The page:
ICER says Amgen’s tezepelumab ‘likely to be too expensive’

Amgen and AstraZeneca haven’t won approval or announced a price for their severe asthma therapy tezepelumab should it reach the market, but the ICER in the US maintains it will probably not be cost-effective.

The cost effectiveness organisation has published a draft evidence report on the first-in-class TSLP inhibitor – which is currently under FDA review for severe asthma – and has used a “placeholder” price of $28,000 per year to run its numbers on the drug.

That’s less than the cost of other biologics for severe asthma like GlaxoSmithKline’s IL-5 inhibitor Nucala (mepolizumab) and Sanofi/Regeneron’s IL-4 and IL-13 inhibitor Dupixent (dupilumab), which cost upwards of $30,000 per year at list prices.

ICER thinks that at anticipated prices tezepelumab “will not reach traditional thresholds considered cost-effective in the US market”.

The organisation is not overly impressed either by the clinical data with tezepelumab, which has been filed for FDA approval despite missing its primary objective in one of its phase 3 trials.

While there are no head-to-head trials available, ICER has compared tezepelumab’s clinical data with Roche’s IgE targeting antibody Xolair (omalizumab) in patients with severe allergic asthma, and with Dupixent in patients with eosinophilic asthma.

Its analysis suggests that tezepelumab is similar to Dupixent in improving symptom scores and reducing the annualised asthma exacerbation rate (AAER) in eosinophilic asthma. It matched Xolair on improving symptoms in allergic asthma, while it effect on AAER was “somewhat greater”.

Tezepelumab’s greatest potential lies in non-eosinophil severe asthma however – which isn’t addressed by the current biologics.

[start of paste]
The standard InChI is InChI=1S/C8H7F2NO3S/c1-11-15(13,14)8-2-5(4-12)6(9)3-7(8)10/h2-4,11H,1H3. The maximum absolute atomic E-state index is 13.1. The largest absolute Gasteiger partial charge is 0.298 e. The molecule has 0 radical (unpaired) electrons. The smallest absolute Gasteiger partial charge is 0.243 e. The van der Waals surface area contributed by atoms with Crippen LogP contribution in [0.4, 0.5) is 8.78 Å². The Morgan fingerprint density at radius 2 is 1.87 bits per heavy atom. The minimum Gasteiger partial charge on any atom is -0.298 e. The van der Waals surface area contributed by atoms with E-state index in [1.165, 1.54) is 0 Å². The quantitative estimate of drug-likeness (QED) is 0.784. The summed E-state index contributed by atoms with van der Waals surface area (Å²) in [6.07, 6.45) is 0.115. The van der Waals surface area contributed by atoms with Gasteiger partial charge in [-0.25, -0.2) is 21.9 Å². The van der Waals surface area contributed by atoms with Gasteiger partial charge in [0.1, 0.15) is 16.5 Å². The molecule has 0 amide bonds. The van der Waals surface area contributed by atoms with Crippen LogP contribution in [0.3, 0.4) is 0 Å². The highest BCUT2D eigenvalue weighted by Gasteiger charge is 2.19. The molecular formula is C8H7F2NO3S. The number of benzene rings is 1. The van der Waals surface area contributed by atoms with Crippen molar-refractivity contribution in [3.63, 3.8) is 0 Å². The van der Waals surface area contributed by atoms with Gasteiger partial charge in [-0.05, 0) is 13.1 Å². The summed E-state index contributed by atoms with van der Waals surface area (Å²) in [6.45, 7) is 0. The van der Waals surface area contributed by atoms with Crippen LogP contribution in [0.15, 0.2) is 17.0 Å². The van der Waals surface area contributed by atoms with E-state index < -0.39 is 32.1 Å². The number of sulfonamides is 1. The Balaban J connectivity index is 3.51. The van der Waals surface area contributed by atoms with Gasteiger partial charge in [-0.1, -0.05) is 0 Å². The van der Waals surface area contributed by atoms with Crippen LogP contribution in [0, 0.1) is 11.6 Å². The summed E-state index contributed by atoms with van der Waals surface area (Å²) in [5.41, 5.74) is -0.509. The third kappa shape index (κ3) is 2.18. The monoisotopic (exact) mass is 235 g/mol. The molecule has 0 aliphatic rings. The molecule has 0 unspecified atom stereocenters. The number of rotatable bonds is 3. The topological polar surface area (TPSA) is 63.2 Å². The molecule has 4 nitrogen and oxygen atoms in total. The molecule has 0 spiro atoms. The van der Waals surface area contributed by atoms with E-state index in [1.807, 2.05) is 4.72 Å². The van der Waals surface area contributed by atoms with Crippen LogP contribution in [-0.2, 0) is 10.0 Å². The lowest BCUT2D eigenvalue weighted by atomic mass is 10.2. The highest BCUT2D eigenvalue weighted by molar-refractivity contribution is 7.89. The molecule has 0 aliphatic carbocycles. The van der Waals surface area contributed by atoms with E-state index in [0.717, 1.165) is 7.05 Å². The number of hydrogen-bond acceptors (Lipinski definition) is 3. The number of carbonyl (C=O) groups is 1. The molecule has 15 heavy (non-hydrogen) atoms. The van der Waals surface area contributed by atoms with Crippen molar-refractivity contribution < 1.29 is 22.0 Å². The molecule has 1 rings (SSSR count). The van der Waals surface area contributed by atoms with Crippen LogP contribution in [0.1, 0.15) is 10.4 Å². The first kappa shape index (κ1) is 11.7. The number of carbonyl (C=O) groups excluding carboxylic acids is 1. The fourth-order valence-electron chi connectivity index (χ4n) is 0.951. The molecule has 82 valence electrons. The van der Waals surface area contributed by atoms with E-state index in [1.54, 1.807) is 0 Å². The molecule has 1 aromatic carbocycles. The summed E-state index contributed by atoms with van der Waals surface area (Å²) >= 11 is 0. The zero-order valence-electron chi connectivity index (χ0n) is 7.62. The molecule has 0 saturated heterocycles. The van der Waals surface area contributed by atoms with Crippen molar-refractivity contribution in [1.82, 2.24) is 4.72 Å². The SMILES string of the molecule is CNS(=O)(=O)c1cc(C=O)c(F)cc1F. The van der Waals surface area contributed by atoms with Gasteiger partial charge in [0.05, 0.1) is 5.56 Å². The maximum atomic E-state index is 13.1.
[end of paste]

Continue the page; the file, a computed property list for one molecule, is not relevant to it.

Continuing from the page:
ICER notes that patients with non-eosinophilic asthma treated with tezepelumab showed similar improvements in symptom scores to patients with eosinophilic asthma in one of the two phase 3 trials (NAVIGATOR), but only minimal improvement in the other (SOURCE).

Both studies seemed to show a clinically relevant reduction in AAER with Amgen and AZ’s drug, but there was also a mixed picture when it came to reducing the need for oral corticosteroid use in patients with steroid-dependent asthma.

Around 60% of patients with uncontrolled asthma don’t have high eosinophil levels, and that has led some to predict blockbuster sales for tezepelumab if approved for marketing.

“Tezepelumab reduces exacerbations in patients with severe asthma, including in some types of asthma for which other biologic therapies are not effective,” says ICER, which is holding a public meeting on 19 November to get feedback on its assessment.

Analysts have said the drug could have blockbuster potential if approved, perhaps reaching as much as $2.5 billion at peak.

The FDA granted breakthrough therapy designation to tezepelumab for the treatment of patients with severe non-eosinophilic asthma, and an FDA decision is expected towards the end of 2021.

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